Rhythm, shmythm. You have little or no relevance to the shot. During the free throwing we see all sorts of rhythms like kissing kisses, praying, cross-marking, strange trapping, etc. After the ball is in the "shot pocket" – the recording routine is dead and has no effect on the shot. Unless you are a small child who uses a boost to reach the basket, there is no value. Again, it is only a personal preference for what may seem cool. Who knows why the players are doing the odd things. Try the free drums straight from the pocket of the shot, without hiding. No difference. Just wasting more time. The less is more. The shot itself is less interested in the prepared routine.

8th myth. Johnny has recently been shot dead.

You hear that so often. What does the failure mean? Shooting 20%, 30% 50% of the free throw line, 3-point line from the field. I think the whole world is in constant shooting, and the only reason for this is poor admission mechanics because of lack of scientific information. Below 75% of the free throw is actually just over average hair and nothing to boast about. You see my point. It seems that when Johnny has a great scoring game, he has run out. Large shooters rarely lurk, because the shooters are developing enough.

ninth myth. The ball must be below the elbows.

When should the elbow under the ball? There are thousands of players who are very thin and thin, making them more flexible than muscle-tight or heaviest individuals. Most people simply can not place the ball in the center of the ball (the ideal place) before the shot. All right, the bullet is in the pocket of the shot, the elbows are not directly below the center of the ball. But, since the ball is shot and the bottom is up, make sure the elbow moves under the center of the ball before it is released. This can be a few inches. The ideal "shot pocket" is between your eyes and a few inches above your forehead. You can see that it is physically impossible to place the elbow directly in the center of the ball. DE as soon as the shot is up, the ball is reached to the elbow as high as possible, so the center of gravity, leverage, balancing and dissolution all work with balanced synchronism, so it has uniform and proper pressure on the important fingers.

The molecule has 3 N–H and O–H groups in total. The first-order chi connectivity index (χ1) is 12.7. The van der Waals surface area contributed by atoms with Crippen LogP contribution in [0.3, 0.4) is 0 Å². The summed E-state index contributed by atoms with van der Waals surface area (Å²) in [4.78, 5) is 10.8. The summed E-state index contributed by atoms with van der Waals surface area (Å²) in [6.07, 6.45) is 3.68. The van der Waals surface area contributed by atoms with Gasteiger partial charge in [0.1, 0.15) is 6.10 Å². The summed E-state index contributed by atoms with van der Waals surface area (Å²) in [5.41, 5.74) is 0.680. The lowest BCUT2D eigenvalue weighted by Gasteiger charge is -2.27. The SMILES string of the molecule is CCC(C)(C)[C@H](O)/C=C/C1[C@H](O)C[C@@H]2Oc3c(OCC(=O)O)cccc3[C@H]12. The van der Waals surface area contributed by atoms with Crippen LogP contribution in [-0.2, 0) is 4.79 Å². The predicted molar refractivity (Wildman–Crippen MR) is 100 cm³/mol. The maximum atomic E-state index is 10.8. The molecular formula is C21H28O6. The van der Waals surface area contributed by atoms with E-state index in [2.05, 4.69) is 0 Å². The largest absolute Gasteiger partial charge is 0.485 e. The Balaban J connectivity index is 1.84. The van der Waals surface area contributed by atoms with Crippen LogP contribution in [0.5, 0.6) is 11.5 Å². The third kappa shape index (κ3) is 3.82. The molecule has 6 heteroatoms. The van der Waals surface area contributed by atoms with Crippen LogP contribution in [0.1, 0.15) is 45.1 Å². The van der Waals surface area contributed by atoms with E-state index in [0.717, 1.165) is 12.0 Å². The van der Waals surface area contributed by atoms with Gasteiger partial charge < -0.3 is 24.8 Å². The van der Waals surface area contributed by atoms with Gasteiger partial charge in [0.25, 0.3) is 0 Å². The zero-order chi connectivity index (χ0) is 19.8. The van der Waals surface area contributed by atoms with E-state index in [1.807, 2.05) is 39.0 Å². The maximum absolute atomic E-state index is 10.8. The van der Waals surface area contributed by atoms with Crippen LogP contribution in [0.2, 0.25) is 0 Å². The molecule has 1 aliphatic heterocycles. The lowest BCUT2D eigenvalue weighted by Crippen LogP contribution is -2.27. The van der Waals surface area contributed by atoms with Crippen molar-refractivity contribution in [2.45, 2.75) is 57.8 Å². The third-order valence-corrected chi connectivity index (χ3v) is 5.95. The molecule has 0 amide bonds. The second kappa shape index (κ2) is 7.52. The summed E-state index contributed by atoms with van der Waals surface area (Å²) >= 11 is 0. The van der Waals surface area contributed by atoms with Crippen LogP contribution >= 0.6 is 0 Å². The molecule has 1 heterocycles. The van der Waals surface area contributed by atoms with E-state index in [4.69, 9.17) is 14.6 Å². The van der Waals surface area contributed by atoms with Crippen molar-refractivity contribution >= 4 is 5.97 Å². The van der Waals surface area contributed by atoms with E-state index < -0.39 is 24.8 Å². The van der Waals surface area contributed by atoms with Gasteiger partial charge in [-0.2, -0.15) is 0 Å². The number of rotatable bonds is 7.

10th myth. You have to believe in yourself and you can trust when you shoot.

This comment is at least positive but does not do much to the recording mechanics. Faith alone does not make the shot. What comes first the chicken or the egg? Is there a player with great confidence because they are consistently great shooters or do not have enough confidence because they are controversial shooters? Getting confidence has resulted in consistent success. Consistent failures result in a low confidence level. Prove my point with this drill. Let's get right below the basket and shoot 50 points. Chances are that 49-50 (even with bad mechanics). Confident in trust, huh? Then exit the 3-point line and shoot 50. Is self-confidence reduced? All this is about being able to correct personal bugs. The cleaner the mechanics, the greater the confidence. They go hand in hand.

Was there a difference in confidence level after the drill?

eleventh fact. You can not bring silk purse from the snout. Every basketball player is able to be a very good shooter. Most are mediocre because they have mediocre information. Our (coaches) instructions are mostly blurry, obscure or obscure. It is imperative that the ball always and always has the right information for everyone. I know this is getting deeper, but the deeper the nicer it is. This is really empowering.